YES Resilience Pilot Project

From 2019-2022, the YES Resilience pilot project explored the extent to which cohorts of diverse youth participating in science center programming developed EHL for climate resilience.

Activity Guide

The pilot project also served to create the YES Resilience Activity Guide, which consists of 21 youth-informed educational activities that facilitate personalized and place-based investigation of:

  • Climate hazards including extreme heat, extreme precipitation, and sea level rise,
  • The role of justice in fostering climate resilience and
  • Solutions that build community resilience.

Program Contact

Victoria Triana,

Project Coordinator, Center for Public Engagement with Science

(919) 966-1339


Made Possible by:

Funding Source

This program is made possible by a grant from the National Science Foundation’s Advancing Informal STEM Learning (AISL) program (Award #DRL-2215420​).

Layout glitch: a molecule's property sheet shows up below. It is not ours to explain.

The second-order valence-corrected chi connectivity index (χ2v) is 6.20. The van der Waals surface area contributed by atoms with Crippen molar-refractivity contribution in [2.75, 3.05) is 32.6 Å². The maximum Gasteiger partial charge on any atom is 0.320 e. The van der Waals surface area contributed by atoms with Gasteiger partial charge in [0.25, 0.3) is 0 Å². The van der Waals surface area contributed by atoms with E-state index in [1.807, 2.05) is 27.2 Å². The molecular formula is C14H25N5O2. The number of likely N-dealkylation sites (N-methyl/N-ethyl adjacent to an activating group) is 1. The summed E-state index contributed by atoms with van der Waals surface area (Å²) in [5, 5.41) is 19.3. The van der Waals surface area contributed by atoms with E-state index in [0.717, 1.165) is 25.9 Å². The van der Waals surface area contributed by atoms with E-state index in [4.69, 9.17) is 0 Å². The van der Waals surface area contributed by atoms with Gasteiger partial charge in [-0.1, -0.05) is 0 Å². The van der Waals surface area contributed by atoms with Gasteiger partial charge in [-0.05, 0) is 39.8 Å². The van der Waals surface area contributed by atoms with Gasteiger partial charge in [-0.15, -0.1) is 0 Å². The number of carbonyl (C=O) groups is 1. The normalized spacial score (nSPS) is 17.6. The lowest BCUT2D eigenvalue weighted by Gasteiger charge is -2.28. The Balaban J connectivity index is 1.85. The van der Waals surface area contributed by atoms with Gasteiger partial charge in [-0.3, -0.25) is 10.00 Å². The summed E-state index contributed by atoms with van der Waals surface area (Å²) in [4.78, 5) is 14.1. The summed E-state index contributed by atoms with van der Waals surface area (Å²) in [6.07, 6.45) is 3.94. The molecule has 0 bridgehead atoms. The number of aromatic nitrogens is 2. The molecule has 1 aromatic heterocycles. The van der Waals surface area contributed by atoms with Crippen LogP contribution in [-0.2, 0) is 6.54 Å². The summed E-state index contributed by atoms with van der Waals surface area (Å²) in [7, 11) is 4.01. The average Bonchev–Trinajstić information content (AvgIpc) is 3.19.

(Principal Investigator: Kathleen Gray; Co-Principal Investigator: Sarah Yelton)


YES Resilience: SEE Solutions is conducted in partnership with two university research centers – the UNC Institute for the Environment (UNC-IE) and the University of Washington Interdisciplinary Center for Exposures, Disease, Genomics, and Environment (the EDGE Center) – and three community partners – the NC Museum of Natural Science, the Juntos NC Program, and the Duwamish River Community Coalition (DRCC) in Washington State.


Latest CPES News

Neasha Graves

Outreach manager protects NC families ( | Feb. 19, 2024)

Neasha Graves provides information and resources to communities about environmental health hazards.

Read More
Andrew George

Collaboration and training key to Superfund success (Environmental Factor | Jan. 2024)

Andrew George, of the University of North Carolina at Chapel Hill SRP Center, discussed the center’s…

Read More